Saturday, April 10, 2010

the one with all the olive oil.

On Saturday, API took us on a day trip to Lucca, a small Tuscan town famous for its production of olive oil. As usual, the morning started way earlier than I personally would prefer. We boarded the buses at 8:30 AM and took off.

Also as usual, we were subject to a historical tour of the town. Normally, I enjoy these tours, but Lucca is a small town, and I personally felt that two hours was a bit of overkill. (I also had a serious yen for some lunch after six hours of not eating). Our tour guide, though, was very personable and maybe just a teensy bit crazy, but it made our tour more interesting.

The entire town is surrounded by a large protective wall, at least 10 meters wide, that was built several centuries ago, when the Lucchese people were afraid that a more powerful city state like Florence would attack and attempt to take them over. Very few people realize that Italy was not united as a country until 1861, and before then, it was made up of many warring states that were constantly fighting for power. It was also a battleground for other powers throughout the centuries such as France and Germany.
The wall surrounds the entire city center of Lucca, and at one point in the recent past, there was talk of tearing it down. But the Lucchese people rose up in defense of their wall, and now it remains a monument and one of their claims to fame.

The tour guide was kind of dissing on the bell towers in the city, and she was right: they certainly don't compare to Florence's tower.

She took us inside the church of San Frediano...

Apparently he was actually an Irish saint, so I don't really know why he is important to the Italians.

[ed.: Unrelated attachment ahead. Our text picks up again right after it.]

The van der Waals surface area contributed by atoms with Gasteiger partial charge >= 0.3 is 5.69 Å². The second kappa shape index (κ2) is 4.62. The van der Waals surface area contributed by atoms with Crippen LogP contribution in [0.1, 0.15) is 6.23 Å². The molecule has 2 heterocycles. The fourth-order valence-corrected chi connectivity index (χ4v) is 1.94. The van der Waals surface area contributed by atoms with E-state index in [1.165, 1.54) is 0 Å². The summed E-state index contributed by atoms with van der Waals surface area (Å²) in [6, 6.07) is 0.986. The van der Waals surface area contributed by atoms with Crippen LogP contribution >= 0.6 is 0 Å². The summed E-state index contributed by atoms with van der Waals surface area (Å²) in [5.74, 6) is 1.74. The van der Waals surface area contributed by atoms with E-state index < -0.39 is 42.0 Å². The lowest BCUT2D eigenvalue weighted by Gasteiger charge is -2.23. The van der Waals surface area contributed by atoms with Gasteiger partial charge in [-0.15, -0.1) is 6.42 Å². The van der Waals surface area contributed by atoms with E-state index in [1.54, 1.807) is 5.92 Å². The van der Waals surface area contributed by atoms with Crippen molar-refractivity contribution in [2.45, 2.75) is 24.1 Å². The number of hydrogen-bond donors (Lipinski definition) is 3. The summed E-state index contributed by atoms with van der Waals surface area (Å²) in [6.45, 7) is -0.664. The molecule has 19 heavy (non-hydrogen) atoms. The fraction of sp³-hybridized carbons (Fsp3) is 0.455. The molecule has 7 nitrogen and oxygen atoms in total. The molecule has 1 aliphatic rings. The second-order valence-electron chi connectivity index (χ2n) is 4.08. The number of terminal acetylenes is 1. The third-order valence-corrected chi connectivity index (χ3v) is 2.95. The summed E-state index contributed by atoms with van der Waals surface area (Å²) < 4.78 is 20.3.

Then she walked us to the Piazza Anfiteatro (Square of the Amphiteather), so named because of its round shape and probably for some other historical reason that I missed while I was busy photographing it.

Then we walked some more, and came upon this little Luccan gem: it's a bell tower that actually has several large oak trees growing on top of it, their roots reaching down into the actual bell room. I wish we'd had time to climb it, but by the time we were done with lunch, there simply was no time.

We walked to the main cathedral (of course). If I never go into another cathedral again after I leave Italy, I will be a very happy camper. Don't get me wrong; they are all beautiful...but they all look the same to me.

This one in particular is home to a famous wooden carving of Jesus on the cross, a relic which we were yelled at by a crazy old man for photographing...even though not a single person had raised their camera. Also, it is worth nothing that they were actually selling souveneirs inside the church. Gillian and I were somewhat disgusted by that.

Those two are from Napolean Square. Apparently Napolean's sister actually lived in Lucca for awhile, in an apartment right off of this piazza.

Our tour ended in Piazza San Michele.

We ate lunch nearby, sampling the local cuisine. Gillian and I both ordered the minestra de farro, which is a kind of spelt (grain) soup with red beans. It was good, but I would take Sergio's or Mario's over it any day. We were also sure to purchase a small loaf of bucellato bread, which is a kind of sweet raisin bread flavored with fennel. Even after a whole day, I'm still not sure if I like it or not. We spent our little remaining free time exploring the flea market in the Piazza San Michele, before returning to the buses to head to Fattoria di Poggio, an olive farm known for its production of some of the area's best olive oil.

Walking into the farm.

The olive press. Our tour guide made sure to impress upon us the importance of ONLY buying olive oil that is clearly marked with the words "cold pressed." Otherwise, it is "not worthy of being used to power car."

The olive trees.

After our mini tour of the farm, we were taken to actually taste some of the oil produed on the farm.

They gave us bread, olives, sundried tomatoes, and a couple kinds of salami. We finished our "snack" (er...second lunch) off with some dessert wine (that I hated) and some biscotti cookies (which I loved).

Of course, we had to buy some of the products. I myself got a couple of bottles of oil.
I really enjoyed myself on this trip. It was a very relaxing day, though I do wish we had had more free time in the actual city. We had to get back to Florence, though, in order to see Fiorentina play Inter Milan! Pictures from that as well as our hike through Cinque Terre tomorrow.

Buona notte!

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